The great lawyer chronicle is full of content and beginner-friendly, but some of its cases are uneven compared to its predecessors.

The Great Ace Attorney Chronicles is a collection of two Games by Capcom consisting of two titles in the Ace Attorney series. The Great Ace Attorney: Adventures and The Great Ace Attorney 2: Resolve were released for 3DS in Japan in 2015 and 2017, respectively. Now, they have been fully translated and brought to the West for the first time.

Fans of the long-running Ace Attorney series will be expecting all the quirky courtroom antics and investigations for which the franchise is known. Players will solve five cases in each game by investigating different locations, talking to those involved in the case to gather information, and participating in a high-stakes courtroom drama to find the killer. However, some of the main differences in these two games are the main character and the context. Instead of playing the iconic Phoenix Wright in the original trilogy or Apollo Justice (another defense attorney in the latter series), Ace Attorney fans will step into the place of Ryunosuke Naruhodo, the ancestor of Phoenix Wright.

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Players may be worried about stepping into the shoes of a new protagonist, but they shouldn’t do so. One of the best parts of this duo is the main cast, including Naruhodo and his judicial assistant Susato Mikotoba. He is a very inexperienced lawyer, and the first case in the first game even begins with Naruhodo being the main suspect of a murder case.

He, along with his partner, has definitely turned the watch to the fullest extent. He is very lovely and funny, and the two of them have a great chemistry through some of the cases that players go through. Whenever Naruhodo felt confused because he did not know how to proceed during the interrogation in court, Susato would always be there to reassure him and support him with some instructions. It is very similar to pheonix’s relationship with his partner Maya Fey in the original Ace Attorney trilogy. Fans of the series will surely relish the chemistry between the two, as well as some of the other characters they will meet.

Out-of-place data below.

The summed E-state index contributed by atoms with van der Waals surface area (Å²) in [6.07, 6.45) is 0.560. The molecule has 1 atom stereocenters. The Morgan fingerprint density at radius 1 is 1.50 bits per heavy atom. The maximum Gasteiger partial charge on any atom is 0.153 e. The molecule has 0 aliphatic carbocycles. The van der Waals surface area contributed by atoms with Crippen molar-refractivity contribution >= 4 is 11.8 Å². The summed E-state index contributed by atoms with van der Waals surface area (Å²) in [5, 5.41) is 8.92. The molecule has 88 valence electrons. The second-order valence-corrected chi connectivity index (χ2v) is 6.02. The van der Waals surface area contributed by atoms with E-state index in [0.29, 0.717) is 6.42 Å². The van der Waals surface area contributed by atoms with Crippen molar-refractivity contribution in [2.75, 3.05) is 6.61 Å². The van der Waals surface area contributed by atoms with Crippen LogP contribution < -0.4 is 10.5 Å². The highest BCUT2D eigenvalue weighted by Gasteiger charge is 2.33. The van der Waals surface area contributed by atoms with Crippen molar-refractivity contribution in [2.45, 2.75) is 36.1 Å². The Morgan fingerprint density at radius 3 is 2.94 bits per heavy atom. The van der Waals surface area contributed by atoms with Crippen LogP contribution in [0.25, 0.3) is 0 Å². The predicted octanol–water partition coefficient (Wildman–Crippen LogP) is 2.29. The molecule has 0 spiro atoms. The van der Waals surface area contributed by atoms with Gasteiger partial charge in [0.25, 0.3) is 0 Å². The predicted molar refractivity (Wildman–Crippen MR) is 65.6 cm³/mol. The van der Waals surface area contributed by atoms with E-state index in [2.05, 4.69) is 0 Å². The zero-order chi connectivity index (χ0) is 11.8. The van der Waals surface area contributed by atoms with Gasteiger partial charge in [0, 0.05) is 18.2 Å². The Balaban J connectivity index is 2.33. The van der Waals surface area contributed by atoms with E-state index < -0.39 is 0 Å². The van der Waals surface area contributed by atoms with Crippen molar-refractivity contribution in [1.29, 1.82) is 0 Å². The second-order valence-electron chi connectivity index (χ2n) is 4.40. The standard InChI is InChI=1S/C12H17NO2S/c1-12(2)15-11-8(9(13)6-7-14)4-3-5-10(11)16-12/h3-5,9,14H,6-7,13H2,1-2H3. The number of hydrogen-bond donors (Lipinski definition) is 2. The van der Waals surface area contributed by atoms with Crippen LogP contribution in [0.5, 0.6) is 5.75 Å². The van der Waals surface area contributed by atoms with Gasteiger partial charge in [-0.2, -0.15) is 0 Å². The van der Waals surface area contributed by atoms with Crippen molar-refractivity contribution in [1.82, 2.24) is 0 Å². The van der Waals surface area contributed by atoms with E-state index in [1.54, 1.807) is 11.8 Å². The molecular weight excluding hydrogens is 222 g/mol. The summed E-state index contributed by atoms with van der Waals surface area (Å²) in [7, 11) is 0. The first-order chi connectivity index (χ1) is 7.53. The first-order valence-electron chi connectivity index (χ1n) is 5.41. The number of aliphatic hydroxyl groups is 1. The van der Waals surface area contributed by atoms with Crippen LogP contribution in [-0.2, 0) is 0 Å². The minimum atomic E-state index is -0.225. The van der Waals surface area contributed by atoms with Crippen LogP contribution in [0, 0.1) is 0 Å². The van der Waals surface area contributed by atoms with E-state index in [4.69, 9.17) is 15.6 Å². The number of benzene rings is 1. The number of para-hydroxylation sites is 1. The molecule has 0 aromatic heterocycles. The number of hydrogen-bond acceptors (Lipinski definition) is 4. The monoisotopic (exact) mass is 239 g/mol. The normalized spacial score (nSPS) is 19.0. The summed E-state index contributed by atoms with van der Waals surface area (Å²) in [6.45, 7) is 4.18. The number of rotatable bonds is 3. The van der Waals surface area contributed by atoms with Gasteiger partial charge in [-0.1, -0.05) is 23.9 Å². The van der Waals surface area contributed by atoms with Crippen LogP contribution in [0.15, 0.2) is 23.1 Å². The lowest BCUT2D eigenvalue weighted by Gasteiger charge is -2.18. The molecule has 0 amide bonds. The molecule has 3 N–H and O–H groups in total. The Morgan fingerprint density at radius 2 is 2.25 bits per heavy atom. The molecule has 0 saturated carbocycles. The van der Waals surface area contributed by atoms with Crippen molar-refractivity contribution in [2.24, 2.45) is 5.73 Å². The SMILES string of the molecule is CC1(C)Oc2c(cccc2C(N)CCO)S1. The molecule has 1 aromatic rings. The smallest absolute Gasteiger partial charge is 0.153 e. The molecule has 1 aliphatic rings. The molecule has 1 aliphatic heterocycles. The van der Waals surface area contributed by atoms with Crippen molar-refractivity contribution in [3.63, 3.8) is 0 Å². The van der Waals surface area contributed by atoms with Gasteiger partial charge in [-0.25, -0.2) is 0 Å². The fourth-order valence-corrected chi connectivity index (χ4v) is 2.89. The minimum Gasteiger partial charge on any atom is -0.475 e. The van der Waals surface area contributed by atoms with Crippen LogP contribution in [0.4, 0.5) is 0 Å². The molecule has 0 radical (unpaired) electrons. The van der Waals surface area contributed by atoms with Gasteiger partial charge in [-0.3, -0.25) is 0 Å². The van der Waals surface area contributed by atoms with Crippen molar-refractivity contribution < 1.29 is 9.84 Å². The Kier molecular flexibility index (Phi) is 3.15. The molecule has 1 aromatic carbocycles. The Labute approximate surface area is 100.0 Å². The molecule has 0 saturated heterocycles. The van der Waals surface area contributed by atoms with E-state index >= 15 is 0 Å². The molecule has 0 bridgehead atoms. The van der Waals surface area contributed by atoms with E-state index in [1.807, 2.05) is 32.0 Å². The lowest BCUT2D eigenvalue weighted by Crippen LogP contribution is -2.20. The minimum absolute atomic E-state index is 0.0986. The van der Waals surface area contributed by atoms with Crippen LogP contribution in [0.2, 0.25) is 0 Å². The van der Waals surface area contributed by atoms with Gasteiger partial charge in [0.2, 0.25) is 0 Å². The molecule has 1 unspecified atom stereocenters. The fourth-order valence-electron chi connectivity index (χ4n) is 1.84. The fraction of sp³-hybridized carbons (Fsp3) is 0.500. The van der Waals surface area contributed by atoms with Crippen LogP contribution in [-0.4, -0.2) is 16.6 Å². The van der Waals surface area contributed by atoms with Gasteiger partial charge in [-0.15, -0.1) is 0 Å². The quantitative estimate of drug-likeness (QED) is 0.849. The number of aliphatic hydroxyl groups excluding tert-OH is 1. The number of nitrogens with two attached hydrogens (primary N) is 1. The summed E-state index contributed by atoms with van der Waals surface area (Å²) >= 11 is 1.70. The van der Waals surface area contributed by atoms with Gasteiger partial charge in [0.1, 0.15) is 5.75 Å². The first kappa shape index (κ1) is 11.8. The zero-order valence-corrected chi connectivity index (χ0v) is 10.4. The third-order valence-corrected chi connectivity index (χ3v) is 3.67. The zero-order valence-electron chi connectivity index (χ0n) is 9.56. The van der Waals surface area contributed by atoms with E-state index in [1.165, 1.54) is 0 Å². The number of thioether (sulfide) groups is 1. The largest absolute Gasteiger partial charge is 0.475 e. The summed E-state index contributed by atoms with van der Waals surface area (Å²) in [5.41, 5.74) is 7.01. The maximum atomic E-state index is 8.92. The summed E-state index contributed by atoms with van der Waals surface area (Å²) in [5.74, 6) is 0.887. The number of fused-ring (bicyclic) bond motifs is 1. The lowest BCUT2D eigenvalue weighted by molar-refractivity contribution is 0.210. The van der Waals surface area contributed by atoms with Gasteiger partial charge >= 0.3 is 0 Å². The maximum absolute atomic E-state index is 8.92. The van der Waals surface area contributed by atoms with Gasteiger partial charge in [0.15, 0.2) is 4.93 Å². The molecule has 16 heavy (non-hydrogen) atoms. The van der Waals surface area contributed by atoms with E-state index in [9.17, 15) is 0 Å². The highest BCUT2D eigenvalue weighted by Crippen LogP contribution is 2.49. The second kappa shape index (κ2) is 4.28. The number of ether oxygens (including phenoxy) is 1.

And just like the previous games, the courtroom gameplay is back, but it’s been changed a bit. It can be seen that the context of the Great Lawyer Chronicle is that in the early 1900s in both Japan and The United Kingdom, technology has not yet fully advanced and the courts have different regulations. Instead of relying on high-tech forensic tools to transplant suspects’ fingerprints or review blood samples, lawyers this time have to use reasoning methods to find out who did it, which could have consequences for later cases.

Most of the time, the player will be in the courtroom in London, and it will certainly be different from the American or Japanese courtroom, as there is a jury. Players must not only cross-examine witnesses to find inconsistencies with the evidence, but also ensure that the jury is on the defendant’s side. They will be cross-examined at times and players will need to listen closely to gather new evidence.

The addition of a jury may seem like a game changer due to having more participants on the courtroom floor, but it doesn’t add much to the overall experience of the Ace Attorney’s courtroom. Talking to jurors and listening to what they have to say can sometimes feel like it’s just prolonging high-stakes arguments from the prosecutor and Naruhodo. It takes away the main point of the ongoing discussions and it feels like there’s extra cushioning to make these sections longer than usual. It was a neat idea, but, unfortunately, it didn’t seem to be done so well on this first try.

However, besides the jury, much of the gameplay in the courtroom remains the same as the previous entries. Players will use the evidence gathered during the investigation to use in court when a conflict is discovered. If a player does something wrong, they lose one of their five “lives.” However, it’s not worth worrying about going wrong as The Great Ace Attorney Chronicles is definitely one of the easier games in the franchise.